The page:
The bag-in-box reservoir is also known for dispensing various non-food liquids such as hand soap in rest room wall dispensers, photographic chemicals, liquid toner for copiers, printing ink and colorant, liquid detergent for commercial dishwashers, etc. Most often, bag-in-box reservoirs are fitted with simple spouts or valves or quick-disconnect fittings for providing a connection to the bag and sealing the opening when the bag is not in use.
The bag-in-box reservoir system allows the reservoir (bag) to collapse within the container (box) as the liquid is withdrawn. Thus, no provision needs to be made for allowing air into the reservoir to break a vacuum, as would be required for rigid-reservoir systems. This means that the liquid in the bag remains unaffected by outside air until the liquid is dispensed, providing a longer life and fresher product, in the case of food concentrates.
It is known to include a pump or valve as part of a removable fluid reservoir in a dispensing system. These pumps are often incorporated into the reservoir structure, or built into a spout, dispensing tube or cap for the reservoir. In some cases, the pumps are designed to be disposable or recyclable with the reservoir. Some examples are shown in the following US patents:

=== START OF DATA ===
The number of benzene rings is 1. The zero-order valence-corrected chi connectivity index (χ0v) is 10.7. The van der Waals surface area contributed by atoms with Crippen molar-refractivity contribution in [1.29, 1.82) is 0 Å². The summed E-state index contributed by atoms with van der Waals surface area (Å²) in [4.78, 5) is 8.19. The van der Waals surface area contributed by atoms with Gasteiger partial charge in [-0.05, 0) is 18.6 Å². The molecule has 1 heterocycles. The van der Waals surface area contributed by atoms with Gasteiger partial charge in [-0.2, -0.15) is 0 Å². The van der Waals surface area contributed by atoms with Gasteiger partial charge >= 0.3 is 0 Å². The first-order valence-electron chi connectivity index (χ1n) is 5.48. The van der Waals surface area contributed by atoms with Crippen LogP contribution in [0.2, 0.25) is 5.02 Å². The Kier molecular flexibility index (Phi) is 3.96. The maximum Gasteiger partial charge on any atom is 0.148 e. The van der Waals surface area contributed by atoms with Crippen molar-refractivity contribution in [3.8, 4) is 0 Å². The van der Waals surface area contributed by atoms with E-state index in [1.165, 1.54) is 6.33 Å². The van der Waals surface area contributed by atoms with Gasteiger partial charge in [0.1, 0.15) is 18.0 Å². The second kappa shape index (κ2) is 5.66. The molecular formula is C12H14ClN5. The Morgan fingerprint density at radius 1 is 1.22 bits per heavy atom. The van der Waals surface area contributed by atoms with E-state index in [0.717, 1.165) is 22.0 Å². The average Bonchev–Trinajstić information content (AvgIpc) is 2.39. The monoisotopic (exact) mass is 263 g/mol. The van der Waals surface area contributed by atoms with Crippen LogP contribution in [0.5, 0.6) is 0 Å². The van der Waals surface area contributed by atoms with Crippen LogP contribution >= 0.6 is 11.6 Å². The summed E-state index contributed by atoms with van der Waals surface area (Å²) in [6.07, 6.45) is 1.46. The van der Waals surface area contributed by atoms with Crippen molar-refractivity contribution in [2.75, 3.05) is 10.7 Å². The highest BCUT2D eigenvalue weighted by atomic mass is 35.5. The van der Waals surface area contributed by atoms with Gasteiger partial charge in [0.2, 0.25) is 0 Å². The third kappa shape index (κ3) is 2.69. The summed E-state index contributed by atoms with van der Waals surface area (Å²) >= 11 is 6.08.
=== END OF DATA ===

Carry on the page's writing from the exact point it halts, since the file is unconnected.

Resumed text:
U.S. Pat. No. 2,254,833 “Method and Apparatus for Controlling Intermittent Fluid Flow” (1941) shows a solenoid-actuated valve in a hospital intranasal feeding system. A solenoid coil surrounds the tube leading from the drip bottle, and valve is formed by a metallic member in the tube. The metallic member is reciprocated by electrical pulses in the coil, releasing quantities of liquid when the solenoid is actuated.